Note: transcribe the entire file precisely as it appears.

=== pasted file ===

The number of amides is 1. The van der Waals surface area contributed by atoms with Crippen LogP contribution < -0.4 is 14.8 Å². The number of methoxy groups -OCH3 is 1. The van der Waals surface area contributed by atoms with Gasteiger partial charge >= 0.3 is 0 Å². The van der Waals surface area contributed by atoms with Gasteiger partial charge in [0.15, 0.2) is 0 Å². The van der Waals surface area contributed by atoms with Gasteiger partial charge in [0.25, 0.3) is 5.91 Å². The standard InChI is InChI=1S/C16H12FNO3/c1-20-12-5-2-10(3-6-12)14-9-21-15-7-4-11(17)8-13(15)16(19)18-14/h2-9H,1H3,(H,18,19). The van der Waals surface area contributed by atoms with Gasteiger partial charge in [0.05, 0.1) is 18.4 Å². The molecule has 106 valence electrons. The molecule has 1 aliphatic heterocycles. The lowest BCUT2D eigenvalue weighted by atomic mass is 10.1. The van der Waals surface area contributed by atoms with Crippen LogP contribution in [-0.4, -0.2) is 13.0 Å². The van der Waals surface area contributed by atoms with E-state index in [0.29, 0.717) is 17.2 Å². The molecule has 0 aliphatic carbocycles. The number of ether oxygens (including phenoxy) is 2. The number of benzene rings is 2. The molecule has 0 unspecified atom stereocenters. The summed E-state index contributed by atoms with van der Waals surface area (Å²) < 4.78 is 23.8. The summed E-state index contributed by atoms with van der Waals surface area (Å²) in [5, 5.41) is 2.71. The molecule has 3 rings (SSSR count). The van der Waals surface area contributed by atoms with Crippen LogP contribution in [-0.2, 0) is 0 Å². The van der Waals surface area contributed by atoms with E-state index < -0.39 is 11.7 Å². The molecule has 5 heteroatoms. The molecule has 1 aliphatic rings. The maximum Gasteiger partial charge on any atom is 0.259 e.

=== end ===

The number of amides is 1. The van der Waals surface area contributed by atoms with Crippen LogP contribution < -0.4 is 14.8 Å². The number of methoxy groups -OCH3 is 1. The van der Waals surface area contributed by atoms with Gasteiger partial charge >= 0.3 is 0 Å². The van der Waals surface area contributed by atoms with Gasteiger partial charge in [0.15, 0.2) is 0 Å². The van der Waals surface area contributed by atoms with Gasteiger partial charge in [0.25, 0.3) is 5.91 Å². The standard InChI is InChI=1S/C16H12FNO3/c1-20-12-5-2-10(3-6-12)14-9-21-15-7-4-11(17)8-13(15)16(19)18-14/h2-9H,1H3,(H,18,19). The van der Waals surface area contributed by atoms with Gasteiger partial charge in [0.05, 0.1) is 18.4 Å². The molecule has 106 valence electrons. The molecule has 1 aliphatic heterocycles. The lowest BCUT2D eigenvalue weighted by atomic mass is 10.1. The van der Waals surface area contributed by atoms with Crippen LogP contribution in [-0.4, -0.2) is 13.0 Å². The van der Waals surface area contributed by atoms with E-state index in [0.29, 0.717) is 17.2 Å². The molecule has 0 aliphatic carbocycles. The number of ether oxygens (including phenoxy) is 2. The number of benzene rings is 2. The molecule has 0 unspecified atom stereocenters. The summed E-state index contributed by atoms with van der Waals surface area (Å²) < 4.78 is 23.8. The summed E-state index contributed by atoms with van der Waals surface area (Å²) in [5, 5.41) is 2.71. The molecule has 3 rings (SSSR count). The van der Waals surface area contributed by atoms with Crippen LogP contribution in [-0.2, 0) is 0 Å². The van der Waals surface area contributed by atoms with E-state index < -0.39 is 11.7 Å². The molecule has 5 heteroatoms. The molecule has 1 aliphatic rings. The maximum Gasteiger partial charge on any atom is 0.259 e.